"A beer a day keeps the doctor away."
OK, so that's not the real quote. But if it were, it should be attributed to Mark Behrends who turned 110 last week. The Nebraska City man has said his habit of drinking one can of beer every day at 3 p.m. may be why he's lived so long.
“He always joked that that was his medicine since he takes very little medicine," daughter Lois Bassinger told the Omaha World-Herald.
Mark Behrends (center) with family members at his 110th birthday celebration on May 16. (Photo courtesy of Omaha World-Herald)
The Gerontology Research Group has identified Behrends as the oldest living man in the U.S. whose age can be verified, according to the World-Herald. But Behrends told the newspaper that he doesn't even notice his age. He lived independently and drove regularly until he was 106, but now resides in a nursing home. The former farmer and construction worker held a custodial job until he was almost 80, the Lincoln Journal Star reported last year.
Last week Behrends attended a three-hour birthday celebration in his honor at a local church, with 50 to 75 family members and friends by his side.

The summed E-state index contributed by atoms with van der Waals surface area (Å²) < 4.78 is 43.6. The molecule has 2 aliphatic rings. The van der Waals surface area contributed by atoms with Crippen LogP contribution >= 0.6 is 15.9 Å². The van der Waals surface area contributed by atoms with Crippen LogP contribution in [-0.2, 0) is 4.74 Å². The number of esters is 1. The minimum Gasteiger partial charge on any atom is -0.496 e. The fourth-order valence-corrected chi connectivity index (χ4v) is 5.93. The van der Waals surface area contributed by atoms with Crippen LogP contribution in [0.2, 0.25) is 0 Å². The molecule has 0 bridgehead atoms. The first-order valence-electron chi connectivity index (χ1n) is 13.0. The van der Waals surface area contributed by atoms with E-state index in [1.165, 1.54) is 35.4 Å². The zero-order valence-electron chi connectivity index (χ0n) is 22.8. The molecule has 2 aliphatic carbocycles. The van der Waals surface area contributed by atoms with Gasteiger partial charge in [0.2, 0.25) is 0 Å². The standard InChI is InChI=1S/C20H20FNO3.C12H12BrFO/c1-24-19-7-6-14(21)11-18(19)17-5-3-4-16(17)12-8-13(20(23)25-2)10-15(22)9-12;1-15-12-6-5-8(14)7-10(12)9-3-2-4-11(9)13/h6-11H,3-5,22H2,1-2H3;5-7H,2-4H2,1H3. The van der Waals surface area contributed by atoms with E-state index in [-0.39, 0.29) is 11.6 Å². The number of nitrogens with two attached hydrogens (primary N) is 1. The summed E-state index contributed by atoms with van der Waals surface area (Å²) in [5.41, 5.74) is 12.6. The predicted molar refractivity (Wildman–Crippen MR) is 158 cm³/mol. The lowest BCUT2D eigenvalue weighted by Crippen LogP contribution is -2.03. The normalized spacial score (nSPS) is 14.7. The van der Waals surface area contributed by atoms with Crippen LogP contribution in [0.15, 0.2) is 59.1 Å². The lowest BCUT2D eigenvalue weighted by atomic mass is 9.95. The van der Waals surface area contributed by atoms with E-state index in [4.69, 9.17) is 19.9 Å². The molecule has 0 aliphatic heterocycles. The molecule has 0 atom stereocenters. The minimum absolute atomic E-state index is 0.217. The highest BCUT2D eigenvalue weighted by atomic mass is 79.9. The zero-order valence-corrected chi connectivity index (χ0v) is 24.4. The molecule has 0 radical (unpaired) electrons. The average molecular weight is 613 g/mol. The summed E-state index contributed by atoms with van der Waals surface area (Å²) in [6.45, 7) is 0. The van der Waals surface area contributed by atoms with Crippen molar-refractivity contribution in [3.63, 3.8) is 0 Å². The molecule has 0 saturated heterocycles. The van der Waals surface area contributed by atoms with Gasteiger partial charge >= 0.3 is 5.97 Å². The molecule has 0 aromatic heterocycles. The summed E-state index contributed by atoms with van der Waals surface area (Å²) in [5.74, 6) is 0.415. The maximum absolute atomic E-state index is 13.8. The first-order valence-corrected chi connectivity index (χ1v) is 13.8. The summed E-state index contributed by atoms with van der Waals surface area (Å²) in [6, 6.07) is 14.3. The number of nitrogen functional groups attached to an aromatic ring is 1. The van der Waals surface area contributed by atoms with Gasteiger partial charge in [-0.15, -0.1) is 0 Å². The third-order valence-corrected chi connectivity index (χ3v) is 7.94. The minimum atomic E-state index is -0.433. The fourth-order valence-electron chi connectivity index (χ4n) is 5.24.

Sounds like a life worth emulating. So is Behrends' beer habit sound advice for living a really long time? Several observational health studies and meta-analyses have pointed to a relationship between moderate alcohol consumption and lower risk of coronary heart disease. But questions remain as to whether that link is causal and if it's consistent throughout the population.
In any case, heavy alcohol consumption is definitely bad for you. It's best to limit your weekly alcohol consumption, not start drinking if you don't already and consult with your doctor.
It's unclear if the super-centenarian still regularly enjoys a cold brew or if he's had a chance to sample the fruits of the American craft beer renaissance. Bassinger said her dad has always enjoyed “whatever kind was around," but he leans toward Miller brand beers.
With the utmost respect for Mr. Behrends and his tastes, maybe it's time one of Nebraska's 32 craft breweries paid him a special visit.